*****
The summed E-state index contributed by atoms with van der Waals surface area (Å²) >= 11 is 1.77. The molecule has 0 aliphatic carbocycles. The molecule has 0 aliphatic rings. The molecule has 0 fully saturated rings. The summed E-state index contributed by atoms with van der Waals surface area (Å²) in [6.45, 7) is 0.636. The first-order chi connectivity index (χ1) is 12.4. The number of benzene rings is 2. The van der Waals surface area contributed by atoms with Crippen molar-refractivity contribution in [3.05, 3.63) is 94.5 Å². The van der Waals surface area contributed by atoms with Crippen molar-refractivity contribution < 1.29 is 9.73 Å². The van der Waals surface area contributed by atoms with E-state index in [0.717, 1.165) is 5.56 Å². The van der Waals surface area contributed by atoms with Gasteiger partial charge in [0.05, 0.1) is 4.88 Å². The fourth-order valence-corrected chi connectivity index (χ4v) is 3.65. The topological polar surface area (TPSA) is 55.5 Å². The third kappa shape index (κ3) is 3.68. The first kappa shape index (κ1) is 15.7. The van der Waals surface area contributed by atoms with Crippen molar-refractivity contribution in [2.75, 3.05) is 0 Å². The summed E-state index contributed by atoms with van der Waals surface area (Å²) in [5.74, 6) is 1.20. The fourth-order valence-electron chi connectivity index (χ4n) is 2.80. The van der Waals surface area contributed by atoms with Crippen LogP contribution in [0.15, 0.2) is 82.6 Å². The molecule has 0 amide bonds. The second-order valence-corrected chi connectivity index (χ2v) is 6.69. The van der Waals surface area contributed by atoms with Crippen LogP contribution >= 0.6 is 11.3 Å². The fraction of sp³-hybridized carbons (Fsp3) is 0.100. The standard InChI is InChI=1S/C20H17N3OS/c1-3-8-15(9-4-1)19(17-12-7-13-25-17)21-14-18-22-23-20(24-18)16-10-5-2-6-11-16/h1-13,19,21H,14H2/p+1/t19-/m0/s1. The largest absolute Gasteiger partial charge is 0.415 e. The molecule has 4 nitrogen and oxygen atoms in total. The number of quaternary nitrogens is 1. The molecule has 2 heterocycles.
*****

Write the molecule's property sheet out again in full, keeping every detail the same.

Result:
The summed E-state index contributed by atoms with van der Waals surface area (Å²) >= 11 is 1.77. The molecule has 0 aliphatic carbocycles. The molecule has 0 aliphatic rings. The molecule has 0 fully saturated rings. The summed E-state index contributed by atoms with van der Waals surface area (Å²) in [6.45, 7) is 0.636. The first-order chi connectivity index (χ1) is 12.4. The number of benzene rings is 2. The van der Waals surface area contributed by atoms with Crippen molar-refractivity contribution in [3.05, 3.63) is 94.5 Å². The van der Waals surface area contributed by atoms with Crippen molar-refractivity contribution < 1.29 is 9.73 Å². The van der Waals surface area contributed by atoms with E-state index in [0.717, 1.165) is 5.56 Å². The van der Waals surface area contributed by atoms with Gasteiger partial charge in [0.05, 0.1) is 4.88 Å². The fourth-order valence-corrected chi connectivity index (χ4v) is 3.65. The topological polar surface area (TPSA) is 55.5 Å². The third kappa shape index (κ3) is 3.68. The first kappa shape index (κ1) is 15.7. The van der Waals surface area contributed by atoms with Crippen molar-refractivity contribution in [2.75, 3.05) is 0 Å². The summed E-state index contributed by atoms with van der Waals surface area (Å²) in [5.74, 6) is 1.20. The fourth-order valence-electron chi connectivity index (χ4n) is 2.80. The van der Waals surface area contributed by atoms with Crippen LogP contribution in [0.15, 0.2) is 82.6 Å². The molecule has 0 amide bonds. The second-order valence-corrected chi connectivity index (χ2v) is 6.69. The van der Waals surface area contributed by atoms with Crippen LogP contribution >= 0.6 is 11.3 Å². The fraction of sp³-hybridized carbons (Fsp3) is 0.100. The standard InChI is InChI=1S/C20H17N3OS/c1-3-8-15(9-4-1)19(17-12-7-13-25-17)21-14-18-22-23-20(24-18)16-10-5-2-6-11-16/h1-13,19,21H,14H2/p+1/t19-/m0/s1. The largest absolute Gasteiger partial charge is 0.415 e. The molecule has 4 nitrogen and oxygen atoms in total. The number of quaternary nitrogens is 1. The molecule has 2 heterocycles.